AWS Responds to Calls for Energy Use Transparency
In an era of climate change and dire warnings of environmental disaster, datacenter energy usage is becoming a more important competitive metric to many companies, joining the traditional "speeds and feeds" evaluation criteria.
In this new era, Amazon Web Services Inc. (AWS) finds itself a focal point of concern for corporate disclosure of energy use and environmental impact. The company has come under increasing pressure from an environmental group and a consortium of customers asking it to disclose energy-related details of its massive network of distributed datacenters around the globe. Last week, it responded -- if somewhat indirectly -- to calls that it come clean with more environmental information in a blog post titled "Cloud Computing, Server Utilization, & the Environment."
To review, the circumstances leading up to this blog post include:
- Environmental organization Greenpeace issued a May report titled "Clicking Clean: A Guide to Building the Green Internet." It said: "Amazon's adoption of a 100 percent renewable energy goal,
while potentially significant, lacks basic transparency and, unlike similar commitments from Apple, Facebook or Google, does not yet appear to be guiding Amazon's investment decisions toward renewable energy and away from coal." AWS was one of two companies to score an "F" grade in any evaluation.
- A group of 19 AWS customers wrote a letter to AWS exec Andrew Jassy, which suggested the company follow three steps to give customers confidence in its commitment to renewable energy, including: "Commit to transparency on energy and environmental performance, including publishing information describing AWS' energy and carbon footprints and progress toward renewable energy goals."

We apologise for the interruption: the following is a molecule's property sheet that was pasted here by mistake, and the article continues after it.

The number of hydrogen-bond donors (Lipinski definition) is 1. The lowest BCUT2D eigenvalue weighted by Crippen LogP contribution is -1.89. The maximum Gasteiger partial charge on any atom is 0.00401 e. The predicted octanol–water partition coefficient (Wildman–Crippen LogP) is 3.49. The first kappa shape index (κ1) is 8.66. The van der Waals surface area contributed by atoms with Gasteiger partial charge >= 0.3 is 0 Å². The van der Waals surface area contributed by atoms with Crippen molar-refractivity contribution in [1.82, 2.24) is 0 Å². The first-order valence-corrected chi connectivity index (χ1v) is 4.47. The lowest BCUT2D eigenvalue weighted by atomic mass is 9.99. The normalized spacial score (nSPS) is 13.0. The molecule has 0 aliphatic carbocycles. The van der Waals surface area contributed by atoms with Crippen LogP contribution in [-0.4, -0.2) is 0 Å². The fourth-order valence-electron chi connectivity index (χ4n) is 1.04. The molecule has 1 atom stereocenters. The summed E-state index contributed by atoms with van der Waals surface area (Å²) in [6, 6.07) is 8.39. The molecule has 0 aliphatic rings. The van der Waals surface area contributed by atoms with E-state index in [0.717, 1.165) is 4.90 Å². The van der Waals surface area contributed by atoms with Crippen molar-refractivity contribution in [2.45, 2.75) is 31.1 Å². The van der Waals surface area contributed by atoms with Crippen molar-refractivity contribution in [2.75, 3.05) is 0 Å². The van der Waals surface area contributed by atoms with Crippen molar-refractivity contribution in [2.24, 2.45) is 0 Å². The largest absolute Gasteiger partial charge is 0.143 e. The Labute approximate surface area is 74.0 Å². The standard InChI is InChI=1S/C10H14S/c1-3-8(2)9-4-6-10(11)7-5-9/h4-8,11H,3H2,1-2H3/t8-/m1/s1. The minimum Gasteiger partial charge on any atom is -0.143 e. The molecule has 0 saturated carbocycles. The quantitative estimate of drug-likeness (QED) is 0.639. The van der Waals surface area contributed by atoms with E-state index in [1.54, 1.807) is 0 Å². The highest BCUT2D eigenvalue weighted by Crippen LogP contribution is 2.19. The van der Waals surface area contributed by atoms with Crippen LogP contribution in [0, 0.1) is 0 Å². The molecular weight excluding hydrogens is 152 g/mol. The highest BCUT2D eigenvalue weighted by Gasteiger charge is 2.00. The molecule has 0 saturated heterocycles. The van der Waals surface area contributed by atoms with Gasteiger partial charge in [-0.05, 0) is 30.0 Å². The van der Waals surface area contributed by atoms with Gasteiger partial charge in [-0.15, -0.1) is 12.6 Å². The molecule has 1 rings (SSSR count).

- Media outlets reported on the issue with headlines like: "AWS Customers Want More Information on its Renewable Energy Plans"; "AWS Customers Demand Amazon Come Clean On Cloud Power"; and "AWS Customers Demand Transparency On Energy Use."
That led to last Friday's blog post by AWS exec Jeff Barr, who didn't respond to the calls directly but addressed the larger issue in the context of what criteria was used in the Greenpeace report, among other issues.
"After reading the "Greenpeace, Renewable Energy, and Datacenters" blog entry from my colleague James Hamilton a couple of weeks back, I took a look at the Greenpeace report on datacenter power consumption and noted that it's pretty unusual for an environmental report to not feature energy conservation as a primary evaluation criteria."
Barr performed some math on some energy measurements and made some general observations about the environmental benefits of cloud computing, including:
- Cloud customers consume 77 percent fewer servers.
- Cloud customers consume 84 percent less power.
- Cloud customers reduce their carbon emissions by 88 percent.
Barr reaffirmed the company's commitment to 100 percent renewable energy usage and provided some backing evidence, along with pointing to its Sustainable Energy Web page that updated company information last month, reporting that about 25 percent of its energy comes from renewable energy now, on track for 40 percent by the end of next year.
"The environmental argument for cloud computing is already surprisingly strong and I expect that the overall equation will just continue to improve going forward," Barr concluded.
David Ramel is the editor of Visual Studio Magazine.